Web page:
Birder's Guide

MAR 2017

Birder's Guide is the American Birding Association's newest publication. Each issue focuses on a key subject, providing tips from experienced birders on a wide variety of topics like Travel, Listing & Taxonomy, Gear, and Conservation & Community.

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Page 27 of 95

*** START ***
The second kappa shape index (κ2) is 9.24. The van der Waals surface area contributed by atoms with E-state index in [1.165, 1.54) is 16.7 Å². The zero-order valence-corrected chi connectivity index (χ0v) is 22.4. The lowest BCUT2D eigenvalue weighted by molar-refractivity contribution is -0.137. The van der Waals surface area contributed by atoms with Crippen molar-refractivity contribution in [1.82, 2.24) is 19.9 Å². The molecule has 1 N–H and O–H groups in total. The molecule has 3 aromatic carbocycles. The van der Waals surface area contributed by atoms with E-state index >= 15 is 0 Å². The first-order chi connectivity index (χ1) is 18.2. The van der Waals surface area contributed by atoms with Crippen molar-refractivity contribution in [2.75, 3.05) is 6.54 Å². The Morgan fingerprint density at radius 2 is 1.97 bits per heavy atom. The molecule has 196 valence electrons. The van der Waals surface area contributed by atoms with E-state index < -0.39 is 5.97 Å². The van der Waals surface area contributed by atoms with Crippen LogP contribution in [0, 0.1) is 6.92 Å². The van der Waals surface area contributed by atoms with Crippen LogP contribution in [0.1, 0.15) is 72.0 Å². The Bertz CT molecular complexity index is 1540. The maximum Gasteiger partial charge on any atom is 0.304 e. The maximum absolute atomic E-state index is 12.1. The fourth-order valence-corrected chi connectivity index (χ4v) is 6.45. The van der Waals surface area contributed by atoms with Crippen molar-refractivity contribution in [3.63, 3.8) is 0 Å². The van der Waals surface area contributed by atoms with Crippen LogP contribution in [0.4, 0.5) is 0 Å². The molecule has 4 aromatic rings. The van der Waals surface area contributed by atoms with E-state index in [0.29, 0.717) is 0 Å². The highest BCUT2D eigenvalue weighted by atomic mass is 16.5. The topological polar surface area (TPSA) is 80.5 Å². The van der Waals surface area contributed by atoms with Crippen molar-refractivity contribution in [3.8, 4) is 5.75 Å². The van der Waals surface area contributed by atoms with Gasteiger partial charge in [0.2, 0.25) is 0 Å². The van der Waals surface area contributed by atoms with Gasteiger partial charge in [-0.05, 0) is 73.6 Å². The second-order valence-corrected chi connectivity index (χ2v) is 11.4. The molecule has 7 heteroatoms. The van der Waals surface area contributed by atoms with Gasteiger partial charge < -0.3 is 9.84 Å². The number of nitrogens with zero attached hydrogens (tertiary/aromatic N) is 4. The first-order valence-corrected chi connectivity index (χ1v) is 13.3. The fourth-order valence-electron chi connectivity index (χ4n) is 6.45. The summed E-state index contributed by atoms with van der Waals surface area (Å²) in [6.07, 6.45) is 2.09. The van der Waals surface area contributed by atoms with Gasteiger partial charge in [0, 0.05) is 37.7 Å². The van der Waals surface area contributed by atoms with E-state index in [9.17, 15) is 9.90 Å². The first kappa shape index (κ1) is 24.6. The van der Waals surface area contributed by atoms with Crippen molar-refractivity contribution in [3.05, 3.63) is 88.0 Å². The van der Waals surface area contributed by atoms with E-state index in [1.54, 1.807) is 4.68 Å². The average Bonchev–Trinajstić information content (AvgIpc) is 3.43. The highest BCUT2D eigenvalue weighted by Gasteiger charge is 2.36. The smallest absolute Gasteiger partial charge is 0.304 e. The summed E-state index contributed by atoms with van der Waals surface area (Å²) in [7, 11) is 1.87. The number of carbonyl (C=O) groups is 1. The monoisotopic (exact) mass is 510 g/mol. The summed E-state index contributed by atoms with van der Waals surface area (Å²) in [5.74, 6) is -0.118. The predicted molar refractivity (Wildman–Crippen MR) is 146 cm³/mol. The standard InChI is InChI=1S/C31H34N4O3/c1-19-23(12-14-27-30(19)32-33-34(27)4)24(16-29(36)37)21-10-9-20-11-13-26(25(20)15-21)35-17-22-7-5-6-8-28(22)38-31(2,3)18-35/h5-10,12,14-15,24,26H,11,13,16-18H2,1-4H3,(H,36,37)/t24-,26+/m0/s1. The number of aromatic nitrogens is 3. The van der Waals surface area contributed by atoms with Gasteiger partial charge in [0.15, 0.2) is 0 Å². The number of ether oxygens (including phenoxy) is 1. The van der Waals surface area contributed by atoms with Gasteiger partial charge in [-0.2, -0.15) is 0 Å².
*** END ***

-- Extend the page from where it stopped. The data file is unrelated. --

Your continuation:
WEST 26 Birder's Guide to Travel | March 2017 Birding Algonquin Park WEST GATE GATE Whiskey Rapids Trail Fen Lake Ski Trail Tea Lake Campground Algonquin Art Centre Bartlett Lodge Peck Lake Trail Canisbay Lake Campground Arowhon Pines Lodge Mowat Arowhon Road Source Lake Road Oxtongue (km 8) Logging Road Mizzy Lake Trail Lake Trail Hardwood Lookout Trail Western Uplands Trail Oxtongue River km 5 km 10 km 15 km 20 Canisbay Lake Polly Lake Source Lake Canoe Lake Found Lake Smoke Lake Tea Lake Heron Lake Cache Lake Wolf Howl Pond Mizzy Lake Trail West Rose Lake Trail, one can walk the entire seven-mile (11-km) loop, although one can make the trip much shorter by travelling 3 miles (4.8 km) up Arowhon Road from the trail entrance, then turning right on the Old Railway and going 0.4 mile (0.6 km) to a locked chain gate, parking here without blocking the gate, and walking another 0.9 mile (1.5 km) to Wolf Howl Pond and a further 0.3 mile (0.5 km) to West Rose Lake. Spruce Bog Boardwalk Trail is a one- mile (1.5-km) loop, the entire length of which is wheelchair-accessible. Opeongo Road is 3.7 miles (6.2 km) long, with the best portion for northern species beyond the Cameron Lake Road turnoff about 1.5 miles (2.5 km) north of Highway 60. Each of these locations has extensive black spruce and mixed coniferous forests preferred by the northern species, where each of them can be found year-round. Below we describe our favorite techniques for finding these species at these locations. • Black-backed Woodpecker. Listen for these woodpeckers drumming or tapping while they feed, or giving blackbird-like chuck calls. Flaked bark on the ground or snow below dead spruce or tamarack is an ex- cellent sign of individuals pursuing wood- boring beetle larvae. They often excavate nesting cavities starting in April in trees at Wolf Howl Pond or West Rose Lake, in util- ity poles along Opeongo Road, or anywhere that has poles next to their preferred boggy habitat. Like many woodpeckers, the young n Highway 60 access detail to the southern area of the park.

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